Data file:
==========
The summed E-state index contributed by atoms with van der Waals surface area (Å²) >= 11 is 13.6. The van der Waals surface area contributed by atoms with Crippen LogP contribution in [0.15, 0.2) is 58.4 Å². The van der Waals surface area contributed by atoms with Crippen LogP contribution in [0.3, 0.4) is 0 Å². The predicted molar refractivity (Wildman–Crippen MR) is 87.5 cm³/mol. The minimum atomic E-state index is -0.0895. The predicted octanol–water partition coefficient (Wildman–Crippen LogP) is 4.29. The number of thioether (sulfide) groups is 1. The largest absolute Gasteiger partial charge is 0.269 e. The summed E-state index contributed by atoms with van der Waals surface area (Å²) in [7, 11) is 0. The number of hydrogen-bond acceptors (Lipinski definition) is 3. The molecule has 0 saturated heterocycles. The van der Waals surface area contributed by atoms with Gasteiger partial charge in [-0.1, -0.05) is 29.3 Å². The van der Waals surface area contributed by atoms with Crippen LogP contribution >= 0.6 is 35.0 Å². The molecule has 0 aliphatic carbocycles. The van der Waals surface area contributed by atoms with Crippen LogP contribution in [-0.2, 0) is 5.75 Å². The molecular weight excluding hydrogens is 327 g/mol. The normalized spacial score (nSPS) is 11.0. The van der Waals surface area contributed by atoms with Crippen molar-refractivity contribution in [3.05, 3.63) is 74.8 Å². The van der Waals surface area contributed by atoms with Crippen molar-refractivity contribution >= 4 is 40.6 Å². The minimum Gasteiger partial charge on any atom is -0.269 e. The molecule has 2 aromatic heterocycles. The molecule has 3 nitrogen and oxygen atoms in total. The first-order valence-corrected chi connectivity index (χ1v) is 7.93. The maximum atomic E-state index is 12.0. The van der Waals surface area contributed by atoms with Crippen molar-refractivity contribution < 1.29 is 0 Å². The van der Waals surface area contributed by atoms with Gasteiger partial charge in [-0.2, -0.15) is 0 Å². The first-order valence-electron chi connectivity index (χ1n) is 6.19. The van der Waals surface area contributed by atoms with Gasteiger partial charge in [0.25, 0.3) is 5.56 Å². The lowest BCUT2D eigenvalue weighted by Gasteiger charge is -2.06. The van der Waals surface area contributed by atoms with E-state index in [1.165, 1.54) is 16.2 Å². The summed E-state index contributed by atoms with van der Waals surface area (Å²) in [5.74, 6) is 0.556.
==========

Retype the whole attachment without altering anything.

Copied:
The summed E-state index contributed by atoms with van der Waals surface area (Å²) >= 11 is 13.6. The van der Waals surface area contributed by atoms with Crippen LogP contribution in [0.15, 0.2) is 58.4 Å². The van der Waals surface area contributed by atoms with Crippen LogP contribution in [0.3, 0.4) is 0 Å². The predicted molar refractivity (Wildman–Crippen MR) is 87.5 cm³/mol. The minimum atomic E-state index is -0.0895. The predicted octanol–water partition coefficient (Wildman–Crippen LogP) is 4.29. The number of thioether (sulfide) groups is 1. The largest absolute Gasteiger partial charge is 0.269 e. The summed E-state index contributed by atoms with van der Waals surface area (Å²) in [7, 11) is 0. The number of hydrogen-bond acceptors (Lipinski definition) is 3. The molecule has 0 saturated heterocycles. The van der Waals surface area contributed by atoms with Gasteiger partial charge in [-0.1, -0.05) is 29.3 Å². The van der Waals surface area contributed by atoms with Crippen LogP contribution >= 0.6 is 35.0 Å². The molecule has 0 aliphatic carbocycles. The van der Waals surface area contributed by atoms with Crippen LogP contribution in [-0.2, 0) is 5.75 Å². The molecular weight excluding hydrogens is 327 g/mol. The normalized spacial score (nSPS) is 11.0. The van der Waals surface area contributed by atoms with Crippen molar-refractivity contribution in [3.05, 3.63) is 74.8 Å². The van der Waals surface area contributed by atoms with Crippen molar-refractivity contribution >= 4 is 40.6 Å². The minimum Gasteiger partial charge on any atom is -0.269 e. The molecule has 2 aromatic heterocycles. The molecule has 3 nitrogen and oxygen atoms in total. The first-order valence-corrected chi connectivity index (χ1v) is 7.93. The maximum atomic E-state index is 12.0. The van der Waals surface area contributed by atoms with Crippen molar-refractivity contribution < 1.29 is 0 Å². The van der Waals surface area contributed by atoms with Gasteiger partial charge in [-0.2, -0.15) is 0 Å². The first-order valence-electron chi connectivity index (χ1n) is 6.19. The van der Waals surface area contributed by atoms with Gasteiger partial charge in [0.25, 0.3) is 5.56 Å². The lowest BCUT2D eigenvalue weighted by Gasteiger charge is -2.06. The van der Waals surface area contributed by atoms with E-state index in [1.165, 1.54) is 16.2 Å². The summed E-state index contributed by atoms with van der Waals surface area (Å²) in [5.74, 6) is 0.556.